Fixed Combinations of Ivy leaf, Licorice root, and Thyme

Published April 4, 1992; Revised September 3, 1992.
List of German Commission E Monographs (Phytotherapy)

Composition of Drug

Fixed combinations of:

Ivy leaf corresponding to B. Anz. 122, July 6, 1988;
Licorice root corresponding to B. Anz. 90, May 15, 1985;
Thyme corresponding to B. Anz. 228, December 5, 1984;

and their preparations in effective dosage.

Uses

Colds and diseases of the upper respiratory tract with viscous phlegm.

Contraindications

For a daily dosage up to 100 mg glycyrrhizin:

None known. For a daily dosage of more than 100 mg glycyrrhizin:

Cholestatic liver diseases, liver cirrhosis, hypertonia, hypokalemia, severe kidney insufficiency, pregnancy. Side Effects For a daily dosage up to 100 mg glycyrrhizin:

None known. For a daily dosage of more than 100 mg glycyrrhizin:

Extended administration and higher dosages may cause mineralocorticoid effects in the form of sodium and water retention, loss of potassium with hypertonia, edema, and hypokalemia with muscular asthenia, and, in rare cases, myoglobinuria. Interactions with Other Drugs For a daily dosage up to 100 mg glycyrrhizin:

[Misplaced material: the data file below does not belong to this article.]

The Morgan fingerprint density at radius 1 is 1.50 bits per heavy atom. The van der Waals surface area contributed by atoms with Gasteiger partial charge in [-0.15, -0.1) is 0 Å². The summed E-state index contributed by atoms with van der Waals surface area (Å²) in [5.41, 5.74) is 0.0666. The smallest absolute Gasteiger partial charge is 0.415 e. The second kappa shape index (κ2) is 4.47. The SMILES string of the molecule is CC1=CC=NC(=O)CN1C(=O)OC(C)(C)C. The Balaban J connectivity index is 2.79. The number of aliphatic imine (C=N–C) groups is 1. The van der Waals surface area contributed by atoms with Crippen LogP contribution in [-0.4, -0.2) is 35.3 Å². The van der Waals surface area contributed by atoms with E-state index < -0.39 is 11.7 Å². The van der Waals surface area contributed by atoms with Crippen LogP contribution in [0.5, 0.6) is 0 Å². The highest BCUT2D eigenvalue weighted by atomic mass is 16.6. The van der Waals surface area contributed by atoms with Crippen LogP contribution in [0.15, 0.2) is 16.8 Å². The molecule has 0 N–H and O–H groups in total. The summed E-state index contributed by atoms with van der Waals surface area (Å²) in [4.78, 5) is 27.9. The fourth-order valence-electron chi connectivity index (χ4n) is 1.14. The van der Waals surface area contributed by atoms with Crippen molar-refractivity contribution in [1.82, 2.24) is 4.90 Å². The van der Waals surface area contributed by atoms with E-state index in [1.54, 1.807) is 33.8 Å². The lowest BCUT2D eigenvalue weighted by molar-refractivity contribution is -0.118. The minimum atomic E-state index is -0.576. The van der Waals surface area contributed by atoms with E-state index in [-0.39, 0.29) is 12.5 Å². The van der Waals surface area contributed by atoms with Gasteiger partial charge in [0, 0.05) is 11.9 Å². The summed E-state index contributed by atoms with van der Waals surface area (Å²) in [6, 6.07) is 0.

None known. For a daily dosage of more than 100 mg glycyrrhizin:

Loss of potassium through other medications can be increased, e.g., thiazide and loop diuretics. The sensitivity toward digitalis glycosides increases with loss of potassium. Dosage Unless otherwise prescribed:

The individual components of the combination must each be present at 30 - 50 percent of the daily dosage given in the monographs for the individual herbs.

Mode of Administration

Drug extracts for oral intake.

Actions

An expectorant and spasmolytic effect is documented for thyme, ivy leaf, and licorice root. In addition, thyme has antibacterial action. Pharmacological tests for the effectiveness of fixed combinations are not available.